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Donkey Kong games and Arcades - A classic character from both Arcades & Console games
Donkey Kong (ドンキーコング
Donkī-Kongu) is an arcade game, featuring a large ape called Donkey
Kong, created by "Shigeru Miyamoto". It has 2 different game series,
plus spin-off titles in various genres.
The games of the 1st series, are single-screen platform/action types, with Donkey Kong as the bad guy, and Mario as the good guy, fighting each other in an industrial construction environment. The original Donkey Kong game was actually the first appearance of Mario, pre-dating the Super Mario series by many years.
The 2nd series, the Donkey Kong Country / Land series, are featuring Donkey Kong and his clan in native jungles, against different types of enemies. These are side-scrolling platform games, and not single-screens like the 1st series. The Donkey Kong character in these series, is a grandchild of the title character from the original Donkey Kong games.
Besides these two series, there are Donkey Konga, Diddy Kong Racing, Donkey Kong Jr. Math, which are different types of games.
Characters from the Donkey Kong series have appeared in other Nintendo titles, like the Smash Bros and the Mario Kart series. Donkey Kong is very recognizable and popular.
Donkey Kong was created by "Shigeru Miyamoto" and the game was a major breakthrough for Nintendo, and for the whole arcade game industry. The machine was becoming one of the best-selling arcade machines of the 1980s. The game play was a great improvement compared to other games of that time, and with the growing base of arcades halls all over the world, it gained a huge distribution. In 1981 however, Falcon created a clone of Donkey Kong, known as "Crazy Kong" for distribution in non-US markets.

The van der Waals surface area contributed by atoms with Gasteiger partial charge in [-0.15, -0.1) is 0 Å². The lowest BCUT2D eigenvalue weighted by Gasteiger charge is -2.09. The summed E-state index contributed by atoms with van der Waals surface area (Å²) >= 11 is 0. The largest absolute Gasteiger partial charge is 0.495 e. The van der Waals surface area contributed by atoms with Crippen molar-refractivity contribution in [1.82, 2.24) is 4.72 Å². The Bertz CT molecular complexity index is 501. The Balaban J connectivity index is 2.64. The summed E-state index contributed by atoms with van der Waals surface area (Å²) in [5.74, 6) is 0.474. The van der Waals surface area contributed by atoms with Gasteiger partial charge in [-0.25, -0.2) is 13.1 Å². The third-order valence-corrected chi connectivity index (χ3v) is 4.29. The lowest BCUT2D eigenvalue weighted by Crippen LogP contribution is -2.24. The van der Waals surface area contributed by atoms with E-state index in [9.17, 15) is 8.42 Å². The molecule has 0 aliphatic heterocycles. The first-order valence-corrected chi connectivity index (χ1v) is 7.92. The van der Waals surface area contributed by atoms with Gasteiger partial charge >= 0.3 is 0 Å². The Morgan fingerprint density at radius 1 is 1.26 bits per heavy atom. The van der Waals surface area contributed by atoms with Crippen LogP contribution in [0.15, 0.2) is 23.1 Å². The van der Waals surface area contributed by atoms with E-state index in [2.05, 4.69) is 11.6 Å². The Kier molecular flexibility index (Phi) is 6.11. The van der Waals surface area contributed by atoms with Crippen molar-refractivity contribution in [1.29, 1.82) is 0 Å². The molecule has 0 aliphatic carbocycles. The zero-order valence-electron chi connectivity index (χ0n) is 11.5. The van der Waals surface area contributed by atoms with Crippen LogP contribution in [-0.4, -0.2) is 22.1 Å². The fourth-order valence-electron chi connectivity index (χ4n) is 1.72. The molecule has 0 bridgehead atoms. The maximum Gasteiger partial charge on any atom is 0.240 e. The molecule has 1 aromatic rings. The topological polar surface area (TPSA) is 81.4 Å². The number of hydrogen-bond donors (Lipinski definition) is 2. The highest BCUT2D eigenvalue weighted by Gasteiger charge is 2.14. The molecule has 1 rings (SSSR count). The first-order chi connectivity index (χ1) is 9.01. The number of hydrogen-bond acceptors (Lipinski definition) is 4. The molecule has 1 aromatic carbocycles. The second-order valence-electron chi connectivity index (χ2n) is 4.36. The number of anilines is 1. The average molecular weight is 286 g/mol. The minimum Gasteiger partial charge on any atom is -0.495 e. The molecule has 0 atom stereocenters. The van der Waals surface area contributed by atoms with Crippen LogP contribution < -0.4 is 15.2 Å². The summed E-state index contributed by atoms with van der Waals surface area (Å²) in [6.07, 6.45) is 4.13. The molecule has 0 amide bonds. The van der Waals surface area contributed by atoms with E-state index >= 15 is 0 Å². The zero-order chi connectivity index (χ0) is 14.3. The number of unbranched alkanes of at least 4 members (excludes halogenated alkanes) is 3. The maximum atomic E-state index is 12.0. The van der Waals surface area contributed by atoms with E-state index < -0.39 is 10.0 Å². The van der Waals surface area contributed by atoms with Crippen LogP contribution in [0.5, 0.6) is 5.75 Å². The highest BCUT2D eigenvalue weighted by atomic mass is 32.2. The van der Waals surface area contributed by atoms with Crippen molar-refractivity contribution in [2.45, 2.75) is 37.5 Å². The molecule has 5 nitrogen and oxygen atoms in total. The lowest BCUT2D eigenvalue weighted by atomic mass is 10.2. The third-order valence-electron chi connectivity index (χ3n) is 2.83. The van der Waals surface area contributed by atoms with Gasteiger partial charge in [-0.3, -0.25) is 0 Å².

Original Donkey Kong game:
MCA Universal Studios sued Nintendo for copyright violations, claiming that Donkey Kong was a copy of "King Kong". Nintendo's lawyer "Howard Lincoln", who would later go on to become a Senior Vice President of Nintendo, discovered that Universal Studio actually didn't own the copyright to King Kong either, and he was able to win the lawsuit plus several court appeals, and get Universal Studios to pay the legal costs. Ironically, Universal Studios previously won a lawsuit, declaring King Kong was in the public domain. The case was a huge victory for Nintendo, which was still a newcomer on the US market at the time. The case established Nintendo's position as a major company in the industry, and gave the confidence to compete with the giants of American media. The case is selected no. 20 on Game Spys "Top 25 stupidest moments in gaming".
Due to the success of Donkey Kong, Nintendo (USA) was able to grow and release more games in the following years, and got the resources necessary to release the Nintendo 8-bit System in the US.
Nintendo officially trademarked the phrase "It's on like Donkey Kong" on November 10. 2010, with the release of "Donkey Kong Country - Returns".
Sequels and remakes:
Donkey Kong spawned 2 sequels, but neither of them were gained the same popularity as the original arcade game. In "Donkey Kong Junior", Donkey Kong was kidnapped by Mario, and the player would control his son Donkey Kong Jr., who was sent to rescue him. In "Donkey Kong 3", Donkey Kong broke into a greenhouse, but was chased out by Stanley the Bugman, who had a spray-can to protect his greenhouse from insects. Also a music-based game called "Donkey Kong - no Ongaku Asobi" was planned to be released, but was cancelled. Another title "Return of Donkey Kong" was planned as a sequel, but was cancelled too. Throughout the 80s, 8 Donkey Kong games were released, and in 1994 an LCD-based game was released for "Nelsonic Game Watch". Coleco got Donkey Kong as official cartridge-pack for all Coleco Vision consoles. This version was a near-perfect arcade port, and it helped boosting the popularity of the console greatly. By Christmas 1982, Coleco had sold more than 500,000 consoles with the Donkey Kong bundle. In 1994, Nintendo made a sequel for the Game Boy, by the name of Donkey Kong. Some of the levels were based on the original Donkey Kong and Donkey Kong Junior games. But the Donkey Kong, Donkey Kong Junior & Pauline character designs were updated. In a recent interview for the Nintendo Magazine UK, "Shigeru Miyamoto" said that the original Donkey Kong game was actually developed as a Popeye game, but the characters was changed because Nintendo couldn't get the Popeye license.